HA VU previews Appoline Traoré’s West African road film Borders, which premiers this week at Film Africa.

Borders, Apolline Traoré’s third feature film explores how government policies manifest at the personal level, namely the Economic Community of West African States’ (ECOWAS) ability to realise its vision of economic integration. Borders highlights the bureaucratic and corrupt enforcement of policies, in particular the agreement to ‘free movement of goods and people’ between member states. At its locus is a bus journey from Dakar to Lagos. Following Adjara (Amélie Mbaye), a Senegalese tradesman-to-be, and her varied encounters along the trip, Borders reveals the plight of the African woman when confronted with patriarchal control.

Still from ‘Borders.’ Image courtesy of Film Africa.

The contradictions between words and actions are made clear as soon as the film begins. Despite traveling through a ‘zone of free movement’, the need to smuggle is rife. The goods are not illegal per se, but customs police are forceful in collecting arbitrary fines. Unwilling to cough up the money for lacking a vaccination card, Adjara instead offers sex as payment. Her nonchalance suggests that this is not an uncommon occurrence – it may even be expected.

As the bus drives from Senegal to Mali to Burkina Faso to Benin to Nigeria, it becomes a meeting point for several interweaving stories. Adjara is joined by Emma (Naky Sy Savané), an acerbic and sceptical Ivorian tradesman who’s been making the trip for fifteen years; Vishaa (Unwana Udobang), a spirited Nigerian restaurateur on the way to her sister’s wedding; and Sali (Adizétou Sidi), a Burkinabe student delivering medicine on behalf of her fiancé. The unlikely friendship between these women demonstrates the tortured circumstances that bring about female solidarity. When a woman and her baby are disembarked for not paying a ‘departure tax’, Adjara rallies the bus against the perverse policeman. His power trip is insufferable, and only deflates when a higher-ranking chief makes a surprise visit. Sadly, this example is only the surface of a wider and deep-rooted problem of the pervasively corrupt law enforcement in West Africa.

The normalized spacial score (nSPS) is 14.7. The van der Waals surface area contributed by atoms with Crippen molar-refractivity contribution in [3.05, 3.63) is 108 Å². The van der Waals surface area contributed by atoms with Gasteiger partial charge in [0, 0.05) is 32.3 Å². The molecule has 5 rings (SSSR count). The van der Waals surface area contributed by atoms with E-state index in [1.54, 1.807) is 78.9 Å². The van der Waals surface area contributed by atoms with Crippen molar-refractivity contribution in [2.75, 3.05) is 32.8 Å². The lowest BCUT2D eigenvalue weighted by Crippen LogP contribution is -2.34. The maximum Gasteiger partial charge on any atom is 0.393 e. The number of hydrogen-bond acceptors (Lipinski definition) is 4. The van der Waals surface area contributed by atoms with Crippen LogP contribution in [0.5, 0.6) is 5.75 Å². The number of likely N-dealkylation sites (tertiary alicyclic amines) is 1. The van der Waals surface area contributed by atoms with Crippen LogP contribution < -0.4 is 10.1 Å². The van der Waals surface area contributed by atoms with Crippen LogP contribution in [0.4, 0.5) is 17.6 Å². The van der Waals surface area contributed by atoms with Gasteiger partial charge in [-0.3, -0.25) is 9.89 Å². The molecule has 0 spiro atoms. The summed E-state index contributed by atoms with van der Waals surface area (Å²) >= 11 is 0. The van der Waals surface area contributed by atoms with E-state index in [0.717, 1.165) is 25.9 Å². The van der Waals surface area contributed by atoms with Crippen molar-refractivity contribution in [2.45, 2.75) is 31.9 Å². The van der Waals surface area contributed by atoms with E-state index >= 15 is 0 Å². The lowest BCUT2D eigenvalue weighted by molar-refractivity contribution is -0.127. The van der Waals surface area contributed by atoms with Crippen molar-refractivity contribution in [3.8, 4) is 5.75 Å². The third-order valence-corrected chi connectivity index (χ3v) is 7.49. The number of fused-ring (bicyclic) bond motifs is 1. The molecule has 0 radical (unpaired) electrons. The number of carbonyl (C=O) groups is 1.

Still from ‘Borders.’ Image courtesy of Film Africa.

As the bonds between Adjara, Emma, Vishaa and Sali strengthen, the difficulties they face become outright infringements of human rights. Preceding the climax, Sali’s arrest exposes how men betray and use women for their personal gain. On discovering her fiancé’s medicine pack is illegal drugs, she is dragged to a hut for ‘interrogation’. Claustrophobic in its use of handheld camera, Sali’s rape is portrayed with a sickening, hair-raising realness. Traoré does not shy away from visually depicting this unforgivable crime. It is difficult to dismiss such abuses as anything other than the result of the glaring reality that women are seen as objects, that they are property.

Although the speed at which events unfold in Borders seem far too rapid, it concentrates the ‘sad realities of everyday life on African roads’, with the President of Burkina Faso having noted that ‘there has not been a lot of fiction in this film’. Traoré also questions the ECOWAS’ effectiveness in carrying out its aims. Failing even to protect its people, perhaps economic and West African integration are grand visions that require more concrete plans of execution.

‘Borders’ [Frontières] premiers in London as part of Film Africa on Friday 3rd November at Rich Mix. More information here.

Featured image courtesy of Film Africa.

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